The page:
December 23, 2020

Employee terminated for continuing to address disrespectful written statements to coworkers after being told to discontinue such misconduct

A tenured faculty member [Plaintiff], after having several "guidance memoranda" placed in his personnel file concerning disrespectful written statements sent to coworkers, was served with disciplinary charges alleging similar misconduct. The arbitrator, finding that Plaintiff's conduct was unbecoming of a member of the college's faculty, imposed the penalty of a letter of reprimand to be placed in the Plaintiff's personnel file.*

Subsequently Plaintiff was denied promotion to full professor by a select committee and sent an email to committee members stating, in part, "I damn you all to hell-may your bodies and souls burn in eternal fires." 

The college filed disciplinary charges on the Plaintiff, alleging he exhibited "conduct unbecoming a staff member" and proposed his termination as the penalty to be imposed. After an administrative disciplinary hearing, the arbitrator found Plaintiff guilty of the charge and determined that the College had just cause to terminate Plaintiff's employment.

Supreme Court [1] denied the petition filed by Plaintiff  pursuant to CPLR Article 75 seeking to vacate the arbitrator's award and the penalty imposed, termination of Plaintiff's employment, and [2] granted the College's cross motion to dismiss Plaintiff's petition. 

Plaintiff appealed but the Appellate Division unanimously affirmed the Supreme Court's decision.

The Appellate Division sustained the arbitration award and penalty imposed, citing Hackett v Milbank, Tweed, Hadley and McCloy, 86 NY2d 146.

The court explained that an arbitration award may be vacated "only if the court finds that the party's rights were prejudiced by corruption, fraud or misconduct in procuring the award or the partiality of an arbitrator appointed as a neutral; where the arbitrator exceeded his or her power or so imperfectly executed it that a final and definite award was not made; or where the arbitrator failed to follow the procedure set forth in CPLR 7511(b)(1).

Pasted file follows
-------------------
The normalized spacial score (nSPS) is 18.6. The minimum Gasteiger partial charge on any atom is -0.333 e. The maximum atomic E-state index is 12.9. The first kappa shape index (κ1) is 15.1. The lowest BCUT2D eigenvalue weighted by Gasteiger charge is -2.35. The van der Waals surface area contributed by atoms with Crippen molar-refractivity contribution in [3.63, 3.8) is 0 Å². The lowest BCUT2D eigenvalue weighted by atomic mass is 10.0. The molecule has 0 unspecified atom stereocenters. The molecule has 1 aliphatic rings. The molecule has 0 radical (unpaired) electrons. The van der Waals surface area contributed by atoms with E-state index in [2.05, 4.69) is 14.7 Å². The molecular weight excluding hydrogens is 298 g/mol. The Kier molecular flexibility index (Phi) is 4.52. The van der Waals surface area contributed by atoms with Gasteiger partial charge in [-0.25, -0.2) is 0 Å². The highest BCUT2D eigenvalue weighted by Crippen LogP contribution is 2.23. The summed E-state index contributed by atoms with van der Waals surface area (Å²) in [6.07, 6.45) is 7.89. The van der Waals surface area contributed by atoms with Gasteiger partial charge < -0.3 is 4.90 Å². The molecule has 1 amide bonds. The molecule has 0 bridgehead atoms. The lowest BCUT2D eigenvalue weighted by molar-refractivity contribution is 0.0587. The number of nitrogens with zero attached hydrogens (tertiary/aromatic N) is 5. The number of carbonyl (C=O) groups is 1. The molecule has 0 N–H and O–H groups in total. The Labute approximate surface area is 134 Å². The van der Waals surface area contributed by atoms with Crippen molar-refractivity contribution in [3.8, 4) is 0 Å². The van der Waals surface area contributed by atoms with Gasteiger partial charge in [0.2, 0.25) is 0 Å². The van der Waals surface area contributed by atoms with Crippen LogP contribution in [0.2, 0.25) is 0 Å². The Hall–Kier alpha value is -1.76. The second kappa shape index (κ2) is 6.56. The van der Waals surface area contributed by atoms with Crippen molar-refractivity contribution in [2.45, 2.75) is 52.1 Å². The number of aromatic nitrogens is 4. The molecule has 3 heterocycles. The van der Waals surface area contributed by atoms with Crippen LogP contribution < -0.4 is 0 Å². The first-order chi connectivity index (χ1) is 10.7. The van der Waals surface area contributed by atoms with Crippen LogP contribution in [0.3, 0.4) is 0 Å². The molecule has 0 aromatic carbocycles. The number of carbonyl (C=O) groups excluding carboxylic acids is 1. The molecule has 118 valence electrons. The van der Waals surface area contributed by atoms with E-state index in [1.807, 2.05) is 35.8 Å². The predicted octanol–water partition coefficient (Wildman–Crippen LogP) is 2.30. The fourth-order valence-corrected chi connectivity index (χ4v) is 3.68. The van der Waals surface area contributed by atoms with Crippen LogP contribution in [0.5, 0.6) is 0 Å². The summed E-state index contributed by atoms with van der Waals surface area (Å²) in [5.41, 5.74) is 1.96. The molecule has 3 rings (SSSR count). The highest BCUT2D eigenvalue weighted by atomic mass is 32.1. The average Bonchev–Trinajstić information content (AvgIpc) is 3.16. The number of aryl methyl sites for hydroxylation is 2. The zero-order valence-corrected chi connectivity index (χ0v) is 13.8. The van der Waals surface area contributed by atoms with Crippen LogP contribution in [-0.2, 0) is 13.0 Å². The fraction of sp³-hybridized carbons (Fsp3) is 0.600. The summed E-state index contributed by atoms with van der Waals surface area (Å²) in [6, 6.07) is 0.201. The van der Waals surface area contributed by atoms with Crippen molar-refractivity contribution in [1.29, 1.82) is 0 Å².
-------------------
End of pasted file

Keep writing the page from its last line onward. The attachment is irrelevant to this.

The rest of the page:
Further, said the court, an arbitration award should not be vacated based on errors of law and fact nor should the court assume the role of overseers to make the award conform to the court's sense of justice.

Here, opined the Appellate Division, "the arbitrator's findings are supported by the record and are not arbitrary, capricious or irrational." 

Addressing the Plaintiff's assertion that the arbitrator was biased against him, the Appellate Division said that Plaintiff's allegation "was not supported by any evidence in the record."

As to the penalty imposed on Plaintiff, dismissal from his position, the Appellate Division acknowledged that "the penalty imposed, which may seem harsh given [Plaintiff's] lengthy and satisfactory service at the college" but, citing Pell v Board of Educ. of Union Free School Dist. No. 1 of Towns of Scarsdale and Mamaroneck, Westchester County, 34 NY2d 222, opined that it "was not so disproportionate to the offense as to shock the conscience."

Conceding that Plaintiff acknowledged that his email to the faculty committee members was an error in judgment, the Appellate Division, noting that Plaintiff had "received numerous prior warnings about disrespectful and intemperate writings to staff and coworkers," found that the arbitrator "reasonably concluded that a more lenient penalty was unlikely to change [Petitioner's] unprofessional conduct."

* The letter of reprimand [1] noted the findings of the arbitrator; [2] advised Plaintiff to commit to taking steps necessary to maintain a civil tone with coworkers; and [3] warned Plaintiff that additional such incidents "may lead to further disciplinary action."

** See United Fedn. of Teachers, Local 2, AFT, AFL-CIO v Board of Educ. of City School Dist. of City of N.Y., 1 NY3d 72.

Click here to access the text of the decision.